48th Annual Puvungna Pow Wow Showcases Native American Culture

Photos by Angela Truong.

The 48th annual Puvungna Pow Wow was held at Cal State Long Beach over the weekend, showcasing traditional Native American dances and colorful garb from throughout the country.

Even though it was raining Saturday afternoon, many attendees gathered around the campus’ central quad to watch the performances from the dancers and drummers. Attendees were invited to leave an offering to bring luck to the tribes before the Gourd dance began, during which they were also welcomed to join in and move along with the dancers to the beat.

Guests interested in buying jewelry, art and accessories were also treated to rows of vendors who showcased popular or regional Native American items. Attendees were also able to purchase food like “Navajo tacos” as they sat and watched the dancers.


Louis Leonard, who showcased a Northern traditional-style dance during the pow wow, said the event gives him patience and helps him deal with a lot of things that are happening in society today. Leonard added it was good to see the youth participating because that’s like healing medicine to him, too.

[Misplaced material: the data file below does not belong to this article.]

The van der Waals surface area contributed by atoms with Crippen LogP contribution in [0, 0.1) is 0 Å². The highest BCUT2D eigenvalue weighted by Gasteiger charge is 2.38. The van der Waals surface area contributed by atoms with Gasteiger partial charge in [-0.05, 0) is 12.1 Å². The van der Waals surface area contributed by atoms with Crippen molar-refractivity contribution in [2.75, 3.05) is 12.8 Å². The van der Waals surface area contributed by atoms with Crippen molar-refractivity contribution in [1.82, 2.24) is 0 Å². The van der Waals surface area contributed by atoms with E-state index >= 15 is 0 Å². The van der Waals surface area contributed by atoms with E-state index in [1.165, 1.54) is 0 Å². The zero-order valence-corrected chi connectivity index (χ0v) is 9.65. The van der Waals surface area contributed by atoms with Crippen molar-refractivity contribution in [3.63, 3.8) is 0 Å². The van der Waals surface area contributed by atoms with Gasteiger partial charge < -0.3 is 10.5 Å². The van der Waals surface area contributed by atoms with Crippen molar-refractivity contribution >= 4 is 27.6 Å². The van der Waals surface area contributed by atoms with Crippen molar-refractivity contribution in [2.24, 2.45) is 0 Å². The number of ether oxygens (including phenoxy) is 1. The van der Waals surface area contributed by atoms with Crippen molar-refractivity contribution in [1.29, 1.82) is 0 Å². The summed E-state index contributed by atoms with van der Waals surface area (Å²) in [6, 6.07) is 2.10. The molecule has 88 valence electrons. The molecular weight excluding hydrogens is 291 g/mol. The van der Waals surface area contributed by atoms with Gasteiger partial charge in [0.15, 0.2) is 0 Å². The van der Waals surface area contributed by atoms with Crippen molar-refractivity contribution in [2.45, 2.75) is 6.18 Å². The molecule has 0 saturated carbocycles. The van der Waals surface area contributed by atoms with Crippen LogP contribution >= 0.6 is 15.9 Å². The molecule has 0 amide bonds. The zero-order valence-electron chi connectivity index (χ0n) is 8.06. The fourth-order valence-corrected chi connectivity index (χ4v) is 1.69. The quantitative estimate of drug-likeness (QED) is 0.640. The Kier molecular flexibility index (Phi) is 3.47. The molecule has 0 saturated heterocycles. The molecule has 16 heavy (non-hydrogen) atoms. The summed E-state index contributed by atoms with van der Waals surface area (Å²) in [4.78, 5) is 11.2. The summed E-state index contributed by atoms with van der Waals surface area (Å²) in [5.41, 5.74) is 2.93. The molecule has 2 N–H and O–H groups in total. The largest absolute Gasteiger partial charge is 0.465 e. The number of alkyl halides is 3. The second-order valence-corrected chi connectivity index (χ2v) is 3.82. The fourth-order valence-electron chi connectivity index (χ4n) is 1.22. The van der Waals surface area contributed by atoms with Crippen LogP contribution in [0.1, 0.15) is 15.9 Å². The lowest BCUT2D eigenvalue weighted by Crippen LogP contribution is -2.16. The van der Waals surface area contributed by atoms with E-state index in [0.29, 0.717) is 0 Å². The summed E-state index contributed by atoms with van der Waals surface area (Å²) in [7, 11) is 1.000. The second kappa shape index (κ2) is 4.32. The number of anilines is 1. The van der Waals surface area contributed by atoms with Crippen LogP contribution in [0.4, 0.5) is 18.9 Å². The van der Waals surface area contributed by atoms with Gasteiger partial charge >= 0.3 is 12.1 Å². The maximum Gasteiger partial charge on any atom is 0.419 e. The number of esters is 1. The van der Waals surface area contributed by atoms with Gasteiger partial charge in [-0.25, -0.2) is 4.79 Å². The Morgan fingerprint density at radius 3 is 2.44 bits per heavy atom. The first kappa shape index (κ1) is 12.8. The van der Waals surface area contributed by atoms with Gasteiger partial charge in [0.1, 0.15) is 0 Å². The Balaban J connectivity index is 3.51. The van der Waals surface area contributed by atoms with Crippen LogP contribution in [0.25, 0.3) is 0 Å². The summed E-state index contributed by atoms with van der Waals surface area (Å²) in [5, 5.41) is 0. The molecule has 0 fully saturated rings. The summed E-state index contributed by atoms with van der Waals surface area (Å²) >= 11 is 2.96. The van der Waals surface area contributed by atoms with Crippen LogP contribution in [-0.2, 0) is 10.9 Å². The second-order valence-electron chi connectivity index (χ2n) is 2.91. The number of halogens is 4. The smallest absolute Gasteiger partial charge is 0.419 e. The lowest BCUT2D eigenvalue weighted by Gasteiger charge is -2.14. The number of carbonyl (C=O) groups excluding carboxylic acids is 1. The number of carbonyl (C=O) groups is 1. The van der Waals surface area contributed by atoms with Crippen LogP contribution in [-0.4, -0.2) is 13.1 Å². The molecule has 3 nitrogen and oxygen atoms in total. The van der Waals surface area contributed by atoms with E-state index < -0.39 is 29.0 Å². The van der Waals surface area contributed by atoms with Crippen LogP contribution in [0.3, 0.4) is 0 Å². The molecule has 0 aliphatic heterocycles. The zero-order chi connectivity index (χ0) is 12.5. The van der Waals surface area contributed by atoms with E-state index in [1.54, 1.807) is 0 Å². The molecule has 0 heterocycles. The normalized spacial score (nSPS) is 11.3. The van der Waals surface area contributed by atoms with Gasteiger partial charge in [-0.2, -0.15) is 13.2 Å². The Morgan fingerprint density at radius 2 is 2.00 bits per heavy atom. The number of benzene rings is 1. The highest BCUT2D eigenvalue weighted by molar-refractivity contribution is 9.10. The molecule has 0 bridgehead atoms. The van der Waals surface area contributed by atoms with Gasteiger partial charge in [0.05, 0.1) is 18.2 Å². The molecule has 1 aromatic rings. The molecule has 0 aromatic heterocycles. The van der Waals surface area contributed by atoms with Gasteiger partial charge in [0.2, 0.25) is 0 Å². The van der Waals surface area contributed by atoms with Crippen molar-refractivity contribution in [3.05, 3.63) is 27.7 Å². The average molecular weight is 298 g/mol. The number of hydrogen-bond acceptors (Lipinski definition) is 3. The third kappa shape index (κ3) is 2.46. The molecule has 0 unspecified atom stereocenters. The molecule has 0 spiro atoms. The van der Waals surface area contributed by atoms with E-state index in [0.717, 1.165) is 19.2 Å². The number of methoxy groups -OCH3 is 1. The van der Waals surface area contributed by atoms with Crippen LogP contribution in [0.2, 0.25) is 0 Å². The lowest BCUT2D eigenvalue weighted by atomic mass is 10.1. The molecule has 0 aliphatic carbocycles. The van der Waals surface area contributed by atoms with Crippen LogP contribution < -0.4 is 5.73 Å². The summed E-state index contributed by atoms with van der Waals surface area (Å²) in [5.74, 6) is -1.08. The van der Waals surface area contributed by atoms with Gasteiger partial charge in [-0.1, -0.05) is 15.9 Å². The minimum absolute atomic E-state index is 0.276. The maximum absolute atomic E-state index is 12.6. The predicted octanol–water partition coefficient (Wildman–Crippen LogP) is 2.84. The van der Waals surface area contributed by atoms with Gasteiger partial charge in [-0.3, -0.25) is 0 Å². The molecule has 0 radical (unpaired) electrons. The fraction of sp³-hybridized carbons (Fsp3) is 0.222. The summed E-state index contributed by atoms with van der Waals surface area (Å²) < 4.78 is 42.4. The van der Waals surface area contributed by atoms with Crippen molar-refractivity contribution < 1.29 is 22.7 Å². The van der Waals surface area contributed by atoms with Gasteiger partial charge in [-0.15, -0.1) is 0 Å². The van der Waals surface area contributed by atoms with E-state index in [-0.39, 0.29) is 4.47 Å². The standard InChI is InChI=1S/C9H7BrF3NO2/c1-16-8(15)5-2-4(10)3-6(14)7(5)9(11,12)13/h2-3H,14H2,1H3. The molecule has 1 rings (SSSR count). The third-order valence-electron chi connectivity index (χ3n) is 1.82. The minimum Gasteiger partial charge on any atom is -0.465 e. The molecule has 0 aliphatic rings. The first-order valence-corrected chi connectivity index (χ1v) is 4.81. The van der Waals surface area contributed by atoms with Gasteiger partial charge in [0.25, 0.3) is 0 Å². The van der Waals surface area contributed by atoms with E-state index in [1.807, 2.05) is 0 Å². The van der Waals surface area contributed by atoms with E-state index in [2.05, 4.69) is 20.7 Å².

“Whenever I’m in doubt, I’ve always got my cultural values where I come from and it puts me back into perspective,” Leonard said.

The 2017-2018 Ms. UCLA Pow Wow Princess Monica Jacome said she loves having the event around because it brings her back to her extended family and she’s able to share her culture with everybody. She said her family is Kumeyaay, a Native American people from southwestern U.S., so their traditional dances represent birds and are set to a gourd rattle. In order for Jacome to dance a different style she had to ask an elder for permission because the Gourd dancing is not from within her own tribe.

“Be aware of other people’s culture, especially Native Americans,” Jacome said. “The history books tend to put us in the past and picture us a certain way, when we’re far away from that. We’re still here, we’re not in the past and we’re not nonexistent.”

Support our journalism.

Hyperlocal news is an essential force in our democracy, but it costs money to keep an organization like this one alive, and we can’t rely on advertiser support alone. That’s why we’re asking readers like you to support our independent, fact-based journalism. We know you like it—that’s why you’re here. Help us keep hyperlocal news alive in Long Beach.